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Understanding radiation-induced brain injury in children treated for brain tumours

Project details

Dr Daniel Williamson and Dr Debbie Hicks
Newcastle University
Research area
Brain tumours
Brain and spinal cord injury
Funding type
Project grant
Awarded in
November 2023


More than 400 children are diagnosed with a brain tumour every year in the UK.

Advances in treatment and care mean that around 80% of these children survive. Some pay a heavy price, however, due the harm caused by the intensive treatments.

In this project, Dr Dan Williamson and Dr Debbie Hicks set out to map the brain’s response to radiotherapy, describing the individual cell types and brain structures that are most sensitive to injury. This will drive the development of new drugs to reduce or prevent cognitive problems in childhood cancer survivors.

Following rigorous assessment as part of our competitive grant round, this project was recommended for its strong potential to advance knowledge in this area of great clinical importance.


In many brain and non-brain cancers, the whole brain is treated with radiotherapy, either to treat the tumour or to reduce the risk of recurrence. This practice has helped to drive up the survival rate for children with brain tumours, but it is not without cost. Healthy brain tissue is exposed to the toxic effects of radiation, and damage is caused to normal cells and the genetic material within them.

In children, whose brains are undergoing rapid and defining development, this is particularly problematic and can result in serious cognitive issues. Childhood brain tumour survivors who have had radiotherapy to the whole brain show more problems with cognition than siblings, peers, and other cancer survivors who have not had radiotherapy to the developing brain.

Childhood brain tumour survivors have been shown to struggle at school, have fewer friends, and be more frequently under-employed. Ultimately this leads to a lower quality of life. Survivors of high-risk brain tumours such as medulloblastoma, the most common malignant brain tumour in childhood, are the worst-affected since they often receive very high-dose radiotherapy to the brain.

Mapping radiation-induced brain injury and late-effects in children treated for brain tumours

The biological mechanisms of radiation-induced injury, and how they correspond to cognitive decline, are not completely understood. Experiments, typically in animal models, have found that inflammation is part of the brain’s ‘injury response’ to radiation. Furthermore, the normal balance of the distinct cell types of the brain is disrupted following radiation exposure.

Previous work relied on experimenting on chunks of brain tissue containing a mixture of cells. The processing of this ‘bulk tissue’ yields what is akin to a mixed fruit smoothie - the different components are blended together, and the data cannot be disentangled to understand the specific contribution of different cell types.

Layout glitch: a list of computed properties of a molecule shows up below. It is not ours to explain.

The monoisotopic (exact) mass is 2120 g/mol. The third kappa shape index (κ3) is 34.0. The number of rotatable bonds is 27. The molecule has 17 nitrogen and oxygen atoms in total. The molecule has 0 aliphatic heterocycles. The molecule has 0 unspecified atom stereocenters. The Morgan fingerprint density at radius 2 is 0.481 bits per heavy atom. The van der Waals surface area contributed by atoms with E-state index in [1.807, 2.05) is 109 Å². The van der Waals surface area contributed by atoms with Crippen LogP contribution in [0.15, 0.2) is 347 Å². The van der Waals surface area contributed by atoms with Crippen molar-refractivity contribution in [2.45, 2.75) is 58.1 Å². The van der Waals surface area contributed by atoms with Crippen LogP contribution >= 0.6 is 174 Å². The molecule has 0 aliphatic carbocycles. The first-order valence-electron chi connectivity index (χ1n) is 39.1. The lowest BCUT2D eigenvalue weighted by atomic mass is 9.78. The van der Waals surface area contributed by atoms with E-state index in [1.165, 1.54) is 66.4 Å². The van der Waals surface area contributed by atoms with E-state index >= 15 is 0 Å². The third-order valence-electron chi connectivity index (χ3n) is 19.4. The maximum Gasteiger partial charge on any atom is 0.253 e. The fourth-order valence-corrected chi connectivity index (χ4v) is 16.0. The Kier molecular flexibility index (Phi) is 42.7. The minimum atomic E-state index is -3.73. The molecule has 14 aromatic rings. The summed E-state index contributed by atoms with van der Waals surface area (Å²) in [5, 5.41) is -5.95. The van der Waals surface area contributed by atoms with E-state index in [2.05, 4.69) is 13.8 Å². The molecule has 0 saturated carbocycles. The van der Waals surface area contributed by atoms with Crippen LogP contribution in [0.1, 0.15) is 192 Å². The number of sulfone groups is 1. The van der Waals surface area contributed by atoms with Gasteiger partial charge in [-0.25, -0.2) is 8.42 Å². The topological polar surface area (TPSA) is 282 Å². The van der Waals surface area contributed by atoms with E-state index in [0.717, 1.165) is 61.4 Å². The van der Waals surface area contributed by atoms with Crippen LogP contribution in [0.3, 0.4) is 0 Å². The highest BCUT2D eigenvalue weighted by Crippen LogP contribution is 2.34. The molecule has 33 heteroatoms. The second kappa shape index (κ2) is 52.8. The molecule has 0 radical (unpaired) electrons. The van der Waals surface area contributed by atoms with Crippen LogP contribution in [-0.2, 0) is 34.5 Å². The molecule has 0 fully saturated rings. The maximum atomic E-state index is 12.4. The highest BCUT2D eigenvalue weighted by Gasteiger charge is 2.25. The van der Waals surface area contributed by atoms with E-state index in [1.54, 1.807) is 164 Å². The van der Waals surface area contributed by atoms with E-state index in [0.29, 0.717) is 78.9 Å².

The team will use new methodology to understand the biological response to radiotherapy with far greater precision. This so-called ‘single-cell RNA sequencing’ is a way of analysing gene expression in individual cells, rather than bulk tissue.

This technology has been used before, to create ‘atlases’ of the whole mouse brain, advancing understanding of region-specific brain biology. The team will focus on four areas of the brain that are important for cognitive function, describing their specific biological response and identifying the individual cell types and brain structures most sensitive to injury by radiotherapy.

They will use their atlas to identify unique features of normal brain tissue that has been exposed to radiotherapy.


The increasing survival from childhood brain tumours is cause for celebration, but the use of increasingly intensive treatments comes at a cost. Children exposed to toxic high-dose radiation suffer the consequences of this for the rest of their lives.

This important new project will help us understand how radiotherapy affects the different cells of the brain, and thus how we might mitigate these effects.

There are already some candidate drugs that are thought to prevent or reduce radiotherapy-induced cognitive decline, but these have not been sufficiently tested to be used in humans routinely. This new work will provide a biological rationale for choosing the best drugs, and will drive the development of new drugs to prevent or reduce cognitive problems in cancer survivors.

The team will make their ‘atlas’ publicly available in order to drive the next wave of innovation and discovery. It can also be applied to help understand traumatic brain injury, stroke and other brain injuries.

About the research team

This project brings together a team of experts well-placed to successfully deliver this ambitious research.

Adding to Dr Williamson's expertise in childhood cancer genomics and bioinformatics and Dr Hicks' expertise in childhood brain tumour late-effects, the team also includes Professor Susan Short, bringing expertise in mouse radiotherapy; Professor Steve Clifford, an expert in translation of findings and development of new therapies; and Dr Sasha Gartside, who brings expertise in the structure and function of the mouse brain.

The team is embedded in the leading international research networks required for the application of their findings toward patient benefit.

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Brain tumours are one of our current research priorities, reflecting the large unmet need in this area. Our aim is to fund research to advance understanding of the causes and underlying mechanisms of brain tumours, and help us to diagnose and treat them more effectively.

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